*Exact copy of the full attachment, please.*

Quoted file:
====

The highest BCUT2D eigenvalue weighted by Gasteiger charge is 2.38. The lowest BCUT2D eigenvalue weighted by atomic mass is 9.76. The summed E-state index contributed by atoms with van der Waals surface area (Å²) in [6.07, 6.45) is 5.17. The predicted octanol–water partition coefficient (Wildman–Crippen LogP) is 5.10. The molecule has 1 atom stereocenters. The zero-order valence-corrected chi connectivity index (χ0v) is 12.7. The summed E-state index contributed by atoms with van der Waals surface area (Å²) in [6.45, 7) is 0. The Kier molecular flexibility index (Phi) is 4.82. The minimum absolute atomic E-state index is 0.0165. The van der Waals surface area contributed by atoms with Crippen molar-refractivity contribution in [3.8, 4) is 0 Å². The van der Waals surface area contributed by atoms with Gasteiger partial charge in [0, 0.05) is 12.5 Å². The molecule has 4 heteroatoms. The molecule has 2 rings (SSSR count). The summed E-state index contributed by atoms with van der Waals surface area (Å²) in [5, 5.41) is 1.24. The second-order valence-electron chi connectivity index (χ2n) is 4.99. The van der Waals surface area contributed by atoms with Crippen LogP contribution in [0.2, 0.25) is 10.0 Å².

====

The highest BCUT2D eigenvalue weighted by Gasteiger charge is 2.38. The lowest BCUT2D eigenvalue weighted by atomic mass is 9.76. The summed E-state index contributed by atoms with van der Waals surface area (Å²) in [6.07, 6.45) is 5.17. The predicted octanol–water partition coefficient (Wildman–Crippen LogP) is 5.10. The molecule has 1 atom stereocenters. The zero-order valence-corrected chi connectivity index (χ0v) is 12.7. The summed E-state index contributed by atoms with van der Waals surface area (Å²) in [6.45, 7) is 0. The Kier molecular flexibility index (Phi) is 4.82. The minimum absolute atomic E-state index is 0.0165. The van der Waals surface area contributed by atoms with Crippen molar-refractivity contribution in [3.8, 4) is 0 Å². The van der Waals surface area contributed by atoms with Gasteiger partial charge in [0, 0.05) is 12.5 Å². The molecule has 4 heteroatoms. The molecule has 2 rings (SSSR count). The summed E-state index contributed by atoms with van der Waals surface area (Å²) in [5, 5.41) is 1.24. The second-order valence-electron chi connectivity index (χ2n) is 4.99. The van der Waals surface area contributed by atoms with Crippen LogP contribution in [0.2, 0.25) is 10.0 Å².